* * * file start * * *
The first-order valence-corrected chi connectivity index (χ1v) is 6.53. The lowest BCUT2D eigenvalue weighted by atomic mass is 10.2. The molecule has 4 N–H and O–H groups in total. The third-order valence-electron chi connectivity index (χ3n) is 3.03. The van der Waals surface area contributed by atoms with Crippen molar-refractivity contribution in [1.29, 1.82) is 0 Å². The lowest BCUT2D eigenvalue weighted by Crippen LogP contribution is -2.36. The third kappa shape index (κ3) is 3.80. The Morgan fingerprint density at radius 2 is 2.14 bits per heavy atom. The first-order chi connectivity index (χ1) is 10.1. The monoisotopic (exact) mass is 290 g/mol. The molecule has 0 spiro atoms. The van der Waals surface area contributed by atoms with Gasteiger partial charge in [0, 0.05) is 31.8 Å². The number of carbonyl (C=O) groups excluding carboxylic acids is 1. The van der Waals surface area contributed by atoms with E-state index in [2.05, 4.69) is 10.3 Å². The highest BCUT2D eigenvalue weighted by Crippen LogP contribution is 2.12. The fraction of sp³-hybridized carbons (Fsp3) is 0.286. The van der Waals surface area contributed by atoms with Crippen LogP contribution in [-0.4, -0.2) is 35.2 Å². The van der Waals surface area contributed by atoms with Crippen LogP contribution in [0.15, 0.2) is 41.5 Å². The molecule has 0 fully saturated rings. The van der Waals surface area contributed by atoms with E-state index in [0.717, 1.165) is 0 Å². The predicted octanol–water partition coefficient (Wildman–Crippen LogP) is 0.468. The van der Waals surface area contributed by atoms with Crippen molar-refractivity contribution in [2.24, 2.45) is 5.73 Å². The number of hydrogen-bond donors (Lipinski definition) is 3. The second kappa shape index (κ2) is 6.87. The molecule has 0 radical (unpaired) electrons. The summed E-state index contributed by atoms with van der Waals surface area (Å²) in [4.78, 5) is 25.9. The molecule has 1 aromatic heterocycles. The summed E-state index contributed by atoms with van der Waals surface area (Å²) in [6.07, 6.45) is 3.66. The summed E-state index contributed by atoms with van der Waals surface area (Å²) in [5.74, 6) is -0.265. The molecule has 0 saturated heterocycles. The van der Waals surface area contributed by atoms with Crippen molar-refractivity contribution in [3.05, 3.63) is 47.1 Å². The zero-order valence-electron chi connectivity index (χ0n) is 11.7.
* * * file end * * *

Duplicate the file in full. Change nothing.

The first-order valence-corrected chi connectivity index (χ1v) is 6.53. The lowest BCUT2D eigenvalue weighted by atomic mass is 10.2. The molecule has 4 N–H and O–H groups in total. The third-order valence-electron chi connectivity index (χ3n) is 3.03. The van der Waals surface area contributed by atoms with Crippen molar-refractivity contribution in [1.29, 1.82) is 0 Å². The lowest BCUT2D eigenvalue weighted by Crippen LogP contribution is -2.36. The third kappa shape index (κ3) is 3.80. The Morgan fingerprint density at radius 2 is 2.14 bits per heavy atom. The first-order chi connectivity index (χ1) is 10.1. The monoisotopic (exact) mass is 290 g/mol. The molecule has 0 spiro atoms. The van der Waals surface area contributed by atoms with Gasteiger partial charge in [0, 0.05) is 31.8 Å². The number of carbonyl (C=O) groups excluding carboxylic acids is 1. The van der Waals surface area contributed by atoms with E-state index in [2.05, 4.69) is 10.3 Å². The highest BCUT2D eigenvalue weighted by Crippen LogP contribution is 2.12. The fraction of sp³-hybridized carbons (Fsp3) is 0.286. The van der Waals surface area contributed by atoms with Crippen LogP contribution in [-0.4, -0.2) is 35.2 Å². The van der Waals surface area contributed by atoms with Crippen LogP contribution in [0.15, 0.2) is 41.5 Å². The molecule has 0 fully saturated rings. The van der Waals surface area contributed by atoms with E-state index in [0.717, 1.165) is 0 Å². The predicted octanol–water partition coefficient (Wildman–Crippen LogP) is 0.468. The van der Waals surface area contributed by atoms with Crippen molar-refractivity contribution in [2.24, 2.45) is 5.73 Å². The number of hydrogen-bond donors (Lipinski definition) is 3. The second kappa shape index (κ2) is 6.87. The molecule has 0 radical (unpaired) electrons. The summed E-state index contributed by atoms with van der Waals surface area (Å²) in [4.78, 5) is 25.9. The molecule has 1 aromatic heterocycles. The summed E-state index contributed by atoms with van der Waals surface area (Å²) in [6.07, 6.45) is 3.66. The summed E-state index contributed by atoms with van der Waals surface area (Å²) in [5.74, 6) is -0.265. The molecule has 0 saturated heterocycles. The van der Waals surface area contributed by atoms with Crippen molar-refractivity contribution in [3.05, 3.63) is 47.1 Å². The zero-order valence-electron chi connectivity index (χ0n) is 11.7.